An added benefit would be less upward pressure on parking rates due to the tax rate reduction. Private garages might even lower their rates a bit or earn enough profits to warrant building new facilities, something the Downtown area desperately needs.

Governor Gets It Terribly Wrong on Education Spending

Speaking to group of Pennsylvania teachers on June 22, Governor Rendell tried to make the case for asking the Legislature to approve an additional $355 million in education spending in the 2010-2011 budget.  In his remarks he said school district budget cuts are hurting schools across the state. To illustrate this claim he pointed to Penn Hills where 49 teachers have been furloughed.  Too bad the Governor’s aides had not read the news accounts regarding the furloughs.

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Teacher Union President Needs Some Education

In an opinion piece earlier this week the president of the Pennsylvania State Education Association set out the teachers’ association position on the impending requirement for massive contribution increases to the Public School Employees Retirement System (PSERS). Those increases will almost certainly necessitate hikes in state and school district taxes. Basically, teachers will help craft a solution to the pension funding crisis as long as they are not required to shoulder any of the burden.  That is to say, the unions will strongly oppose any reduction in future retirement benefits and any efforts to shift to a defined contribution system such as 401(k)s. So much for any real assistance.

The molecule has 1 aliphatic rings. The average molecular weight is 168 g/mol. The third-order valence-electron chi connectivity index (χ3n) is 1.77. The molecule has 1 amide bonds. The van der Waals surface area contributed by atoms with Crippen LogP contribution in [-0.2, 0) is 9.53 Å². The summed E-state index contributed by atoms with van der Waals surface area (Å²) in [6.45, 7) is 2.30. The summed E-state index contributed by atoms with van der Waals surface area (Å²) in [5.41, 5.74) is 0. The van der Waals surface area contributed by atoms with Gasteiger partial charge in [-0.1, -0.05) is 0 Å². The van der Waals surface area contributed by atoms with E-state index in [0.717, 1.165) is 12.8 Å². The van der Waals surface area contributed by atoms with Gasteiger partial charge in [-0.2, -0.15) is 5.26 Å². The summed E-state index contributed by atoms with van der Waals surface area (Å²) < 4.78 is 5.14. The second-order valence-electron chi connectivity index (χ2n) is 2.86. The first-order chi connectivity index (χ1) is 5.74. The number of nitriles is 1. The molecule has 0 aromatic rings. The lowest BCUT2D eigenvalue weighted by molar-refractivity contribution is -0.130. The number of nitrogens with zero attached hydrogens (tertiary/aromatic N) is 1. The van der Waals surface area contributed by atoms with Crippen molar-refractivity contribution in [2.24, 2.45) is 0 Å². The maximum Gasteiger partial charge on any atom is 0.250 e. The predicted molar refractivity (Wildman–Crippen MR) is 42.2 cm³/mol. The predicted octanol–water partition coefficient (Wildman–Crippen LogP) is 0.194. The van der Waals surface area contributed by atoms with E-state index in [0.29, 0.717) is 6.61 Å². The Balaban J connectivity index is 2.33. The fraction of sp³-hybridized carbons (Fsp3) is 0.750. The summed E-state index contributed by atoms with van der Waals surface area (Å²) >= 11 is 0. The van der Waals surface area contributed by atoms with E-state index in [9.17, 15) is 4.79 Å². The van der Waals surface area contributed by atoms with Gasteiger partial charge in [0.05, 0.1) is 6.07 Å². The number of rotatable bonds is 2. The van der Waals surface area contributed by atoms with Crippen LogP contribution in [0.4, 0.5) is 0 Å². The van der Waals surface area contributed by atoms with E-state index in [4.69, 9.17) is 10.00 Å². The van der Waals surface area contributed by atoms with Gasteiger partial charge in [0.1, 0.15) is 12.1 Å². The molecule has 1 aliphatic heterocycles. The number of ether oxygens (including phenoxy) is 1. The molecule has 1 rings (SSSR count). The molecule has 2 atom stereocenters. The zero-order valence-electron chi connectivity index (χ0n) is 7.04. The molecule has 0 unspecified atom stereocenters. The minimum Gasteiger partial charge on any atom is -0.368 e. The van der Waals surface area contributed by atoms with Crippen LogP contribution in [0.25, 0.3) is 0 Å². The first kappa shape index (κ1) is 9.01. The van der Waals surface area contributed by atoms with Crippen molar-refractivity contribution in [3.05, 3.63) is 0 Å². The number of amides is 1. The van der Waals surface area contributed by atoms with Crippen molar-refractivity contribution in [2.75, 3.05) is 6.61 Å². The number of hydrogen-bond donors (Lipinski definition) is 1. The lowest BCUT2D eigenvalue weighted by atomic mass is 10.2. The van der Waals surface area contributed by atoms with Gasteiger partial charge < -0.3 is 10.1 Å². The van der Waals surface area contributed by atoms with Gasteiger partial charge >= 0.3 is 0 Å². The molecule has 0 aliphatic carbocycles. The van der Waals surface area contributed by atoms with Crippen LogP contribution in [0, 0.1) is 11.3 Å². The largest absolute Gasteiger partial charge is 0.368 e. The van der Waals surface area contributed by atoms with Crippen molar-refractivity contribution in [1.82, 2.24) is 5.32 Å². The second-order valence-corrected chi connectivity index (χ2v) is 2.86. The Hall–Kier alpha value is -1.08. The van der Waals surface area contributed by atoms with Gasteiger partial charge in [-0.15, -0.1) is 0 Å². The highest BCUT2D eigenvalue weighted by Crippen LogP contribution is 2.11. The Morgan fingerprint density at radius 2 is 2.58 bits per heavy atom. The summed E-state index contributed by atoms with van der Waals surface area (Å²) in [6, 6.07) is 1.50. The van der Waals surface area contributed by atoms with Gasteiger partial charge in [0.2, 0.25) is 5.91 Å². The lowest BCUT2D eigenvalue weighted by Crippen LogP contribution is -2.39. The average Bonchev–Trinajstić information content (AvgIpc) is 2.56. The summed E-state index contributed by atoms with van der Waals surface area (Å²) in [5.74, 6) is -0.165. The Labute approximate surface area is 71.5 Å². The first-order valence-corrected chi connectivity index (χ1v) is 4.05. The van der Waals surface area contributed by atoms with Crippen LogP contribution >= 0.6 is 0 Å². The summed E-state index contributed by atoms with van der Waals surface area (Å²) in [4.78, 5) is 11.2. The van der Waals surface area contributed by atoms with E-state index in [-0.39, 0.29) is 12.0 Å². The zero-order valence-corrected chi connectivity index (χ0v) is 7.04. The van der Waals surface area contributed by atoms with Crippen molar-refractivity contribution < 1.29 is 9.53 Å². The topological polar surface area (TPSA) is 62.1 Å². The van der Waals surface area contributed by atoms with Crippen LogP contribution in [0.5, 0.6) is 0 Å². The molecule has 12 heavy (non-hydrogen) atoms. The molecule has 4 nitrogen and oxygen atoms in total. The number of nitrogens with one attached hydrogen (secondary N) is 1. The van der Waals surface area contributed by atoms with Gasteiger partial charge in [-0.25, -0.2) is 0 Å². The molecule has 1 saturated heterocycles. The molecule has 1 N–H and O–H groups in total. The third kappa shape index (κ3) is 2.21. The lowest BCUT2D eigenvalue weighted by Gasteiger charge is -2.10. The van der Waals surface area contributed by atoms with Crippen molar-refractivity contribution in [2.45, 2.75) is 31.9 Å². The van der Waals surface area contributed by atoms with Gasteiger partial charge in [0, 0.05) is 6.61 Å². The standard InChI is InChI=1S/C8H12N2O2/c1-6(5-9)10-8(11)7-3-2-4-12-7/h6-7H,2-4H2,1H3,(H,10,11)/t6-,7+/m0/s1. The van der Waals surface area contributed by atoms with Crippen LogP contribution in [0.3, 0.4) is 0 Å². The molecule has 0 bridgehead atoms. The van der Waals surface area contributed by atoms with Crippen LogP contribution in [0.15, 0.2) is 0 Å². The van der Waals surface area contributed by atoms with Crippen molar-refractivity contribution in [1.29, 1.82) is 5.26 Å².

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One City in the Institute’s Benchmark Takes a Big Action

Last week we released our most recent Benchmark City report updating data to reflect 2010 budgets. But the school district in one city in the Benchmark-Charlotte, NC-is showing signs that it is preparing for the economic hardships that are surely ahead in the coming years.

Just this week the district announced that it plans to layoff 600 teachers for the fall term and is cutting pay for 224 assistant principals. According to the Superintendent "performance" will be the guiding factor in determining who gets laid off.